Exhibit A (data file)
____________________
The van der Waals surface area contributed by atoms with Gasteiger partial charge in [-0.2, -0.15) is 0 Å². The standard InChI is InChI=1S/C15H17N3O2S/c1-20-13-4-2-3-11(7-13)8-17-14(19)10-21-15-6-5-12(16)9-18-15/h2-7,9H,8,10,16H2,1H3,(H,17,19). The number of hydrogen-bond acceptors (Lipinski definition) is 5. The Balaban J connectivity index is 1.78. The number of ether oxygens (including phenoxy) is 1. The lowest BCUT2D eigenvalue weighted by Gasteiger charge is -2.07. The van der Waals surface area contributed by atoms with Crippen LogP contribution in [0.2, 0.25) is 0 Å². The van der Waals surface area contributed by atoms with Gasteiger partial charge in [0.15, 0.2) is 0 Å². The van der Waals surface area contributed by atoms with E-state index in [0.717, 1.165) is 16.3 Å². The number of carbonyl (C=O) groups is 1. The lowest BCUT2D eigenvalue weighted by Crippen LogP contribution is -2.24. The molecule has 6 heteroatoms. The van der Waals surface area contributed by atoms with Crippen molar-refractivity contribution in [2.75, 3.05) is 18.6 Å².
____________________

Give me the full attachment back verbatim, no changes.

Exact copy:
The van der Waals surface area contributed by atoms with Gasteiger partial charge in [-0.2, -0.15) is 0 Å². The standard InChI is InChI=1S/C15H17N3O2S/c1-20-13-4-2-3-11(7-13)8-17-14(19)10-21-15-6-5-12(16)9-18-15/h2-7,9H,8,10,16H2,1H3,(H,17,19). The number of hydrogen-bond acceptors (Lipinski definition) is 5. The Balaban J connectivity index is 1.78. The number of ether oxygens (including phenoxy) is 1. The lowest BCUT2D eigenvalue weighted by Gasteiger charge is -2.07. The van der Waals surface area contributed by atoms with Crippen LogP contribution in [0.2, 0.25) is 0 Å². The van der Waals surface area contributed by atoms with Gasteiger partial charge in [0.15, 0.2) is 0 Å². The van der Waals surface area contributed by atoms with E-state index in [0.717, 1.165) is 16.3 Å². The number of carbonyl (C=O) groups is 1. The lowest BCUT2D eigenvalue weighted by Crippen LogP contribution is -2.24. The molecule has 6 heteroatoms. The van der Waals surface area contributed by atoms with Crippen molar-refractivity contribution in [2.75, 3.05) is 18.6 Å².